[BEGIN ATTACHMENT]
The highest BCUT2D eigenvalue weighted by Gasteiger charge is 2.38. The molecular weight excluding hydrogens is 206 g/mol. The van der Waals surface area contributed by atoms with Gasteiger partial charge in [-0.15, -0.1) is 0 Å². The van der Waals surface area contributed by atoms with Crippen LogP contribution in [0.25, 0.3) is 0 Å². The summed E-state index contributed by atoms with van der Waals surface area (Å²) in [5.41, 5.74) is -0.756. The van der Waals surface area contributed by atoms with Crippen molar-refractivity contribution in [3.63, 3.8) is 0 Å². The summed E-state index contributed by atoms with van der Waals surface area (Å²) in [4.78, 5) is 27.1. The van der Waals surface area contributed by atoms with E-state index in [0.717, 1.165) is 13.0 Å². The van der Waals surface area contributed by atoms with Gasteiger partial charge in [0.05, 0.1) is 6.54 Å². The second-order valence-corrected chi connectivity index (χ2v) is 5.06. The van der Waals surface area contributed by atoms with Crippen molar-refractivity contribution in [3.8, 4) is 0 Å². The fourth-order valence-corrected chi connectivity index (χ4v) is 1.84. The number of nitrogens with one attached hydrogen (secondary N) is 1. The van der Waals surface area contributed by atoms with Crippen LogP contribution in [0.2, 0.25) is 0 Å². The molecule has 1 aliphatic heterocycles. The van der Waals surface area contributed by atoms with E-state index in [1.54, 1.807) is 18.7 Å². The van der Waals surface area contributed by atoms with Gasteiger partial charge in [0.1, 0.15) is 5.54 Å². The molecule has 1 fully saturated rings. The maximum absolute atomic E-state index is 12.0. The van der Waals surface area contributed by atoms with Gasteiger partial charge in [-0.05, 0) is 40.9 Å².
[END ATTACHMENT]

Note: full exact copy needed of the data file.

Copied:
The highest BCUT2D eigenvalue weighted by Gasteiger charge is 2.38. The molecular weight excluding hydrogens is 206 g/mol. The van der Waals surface area contributed by atoms with Gasteiger partial charge in [-0.15, -0.1) is 0 Å². The van der Waals surface area contributed by atoms with Crippen LogP contribution in [0.25, 0.3) is 0 Å². The summed E-state index contributed by atoms with van der Waals surface area (Å²) in [5.41, 5.74) is -0.756. The van der Waals surface area contributed by atoms with Crippen molar-refractivity contribution in [3.63, 3.8) is 0 Å². The summed E-state index contributed by atoms with van der Waals surface area (Å²) in [4.78, 5) is 27.1. The van der Waals surface area contributed by atoms with E-state index in [0.717, 1.165) is 13.0 Å². The van der Waals surface area contributed by atoms with Gasteiger partial charge in [0.05, 0.1) is 6.54 Å². The second-order valence-corrected chi connectivity index (χ2v) is 5.06. The van der Waals surface area contributed by atoms with Crippen molar-refractivity contribution in [3.8, 4) is 0 Å². The fourth-order valence-corrected chi connectivity index (χ4v) is 1.84. The number of nitrogens with one attached hydrogen (secondary N) is 1. The van der Waals surface area contributed by atoms with Crippen LogP contribution in [0.2, 0.25) is 0 Å². The molecule has 1 aliphatic heterocycles. The van der Waals surface area contributed by atoms with E-state index in [1.54, 1.807) is 18.7 Å². The van der Waals surface area contributed by atoms with Gasteiger partial charge in [0.1, 0.15) is 5.54 Å². The molecule has 1 fully saturated rings. The maximum absolute atomic E-state index is 12.0. The van der Waals surface area contributed by atoms with Gasteiger partial charge in [-0.05, 0) is 40.9 Å².